CLICK PLAY FOR LIVE STREAMING || REFRESH YOUR BROWSER IF STREAM IS NOT LOADING

 
Listen Live On Our Live Stream or Tune To Our Frequencies: 88.3 FM | 88.9 FM | 94.7 FM | 95.1 FM | 98.1 FM | 98.5 FM

Flood warnings for OW and Corozal still in place; flood watch in effect nationwide!

Also tonight, the National Hydrological Service has placed the urban areas of the Orange Walk and Corozal Districts under a flood warning. This means that the northernmost towns and their surrounds are under a warning and a flood watch for the entire country is also in effect. Levels are above normal and increasing on the Rio Hondo and downstream at the villages of Santa Cruz, San Antonio, San Roman and Douglas. The New River at Tower Hill is near flood stage and increasing and at Caledonia, levels are above normal and increasing. Principal Hydrologist, Tennielle Hendy discussed the issue with our newsroom today. 

Teneille Hendy, Principal Hydrologist: “Usually, your rivers are your runoff catchment. When these systems are not at flood stage we tend to say we are still in a good position because the water has somewhere to run off to. What we are seeing with the forecasts is that these water systems are rising. These water systems are rising. These river systems are rising so they are being filled up. If the rain continues as is or with an increase, we might start to see flood waters become resident in some of these areas. You know if flood waters with the rainfall and then the runoff, it’s fine. It’s kind of tolerable but when we start to talk about residents’ time and waiting for these systems to go down, that is a whole other ball game. You’re there out of your homes. You know you can’t access, you’re worrying about your personal effects. So if the rain continues like this, we could be looking at those kinds of conditions.”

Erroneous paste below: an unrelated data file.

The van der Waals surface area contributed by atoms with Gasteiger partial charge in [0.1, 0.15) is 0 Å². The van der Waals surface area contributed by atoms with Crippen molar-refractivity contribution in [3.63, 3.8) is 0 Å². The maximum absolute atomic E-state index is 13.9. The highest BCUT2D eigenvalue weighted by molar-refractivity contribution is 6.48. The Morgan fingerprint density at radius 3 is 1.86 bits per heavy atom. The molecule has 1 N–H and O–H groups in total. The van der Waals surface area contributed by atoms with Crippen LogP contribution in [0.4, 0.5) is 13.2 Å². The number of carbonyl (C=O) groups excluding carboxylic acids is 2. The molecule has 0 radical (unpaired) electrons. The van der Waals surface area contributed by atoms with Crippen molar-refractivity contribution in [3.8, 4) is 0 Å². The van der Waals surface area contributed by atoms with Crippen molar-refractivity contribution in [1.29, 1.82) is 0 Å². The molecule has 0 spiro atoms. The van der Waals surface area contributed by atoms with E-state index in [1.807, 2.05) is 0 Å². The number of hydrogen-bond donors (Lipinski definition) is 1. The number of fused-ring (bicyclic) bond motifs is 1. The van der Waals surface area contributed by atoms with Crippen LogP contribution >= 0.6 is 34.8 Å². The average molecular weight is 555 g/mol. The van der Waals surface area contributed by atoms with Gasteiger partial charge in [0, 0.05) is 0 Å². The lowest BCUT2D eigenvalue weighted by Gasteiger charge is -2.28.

Dale McDougall, Love FM News: So the most important thing for the rest of the week is pretty much advice that you had given last week for those communities that live in those low lying areas. Correct? 

Teneille Hendy, Principal Hydrologist: “Right. To remain vigilant, look at the water levels in your areas. A forecast is a forecast. We can have so many inches of rain forecasted but I might have 10 inches but I receive 12 or 15 or I receive less. So depending on the intensity of that rainfall event and the duration along with the intensity of that event is really what determines the severity of a flood and what types of floods do we experience. The events over the weekend were based on excessive rainfall, primarily, it’s in conjunction with other environmental conditions. I mean, if you don’t have the proper drainage, if they’re blocked. You have changing land use, you know land conversion and all of these factors cumulatively impact flooding and it impacts the severity that it has.” 

The flood forecast has also indicated an increase in levels in most waterways in the central and southern parts of Belize including the Belize River at Double Run, the Sibun River, the Sittee River at Kendal, the Temash near Crique Sarco and the Sarstoon.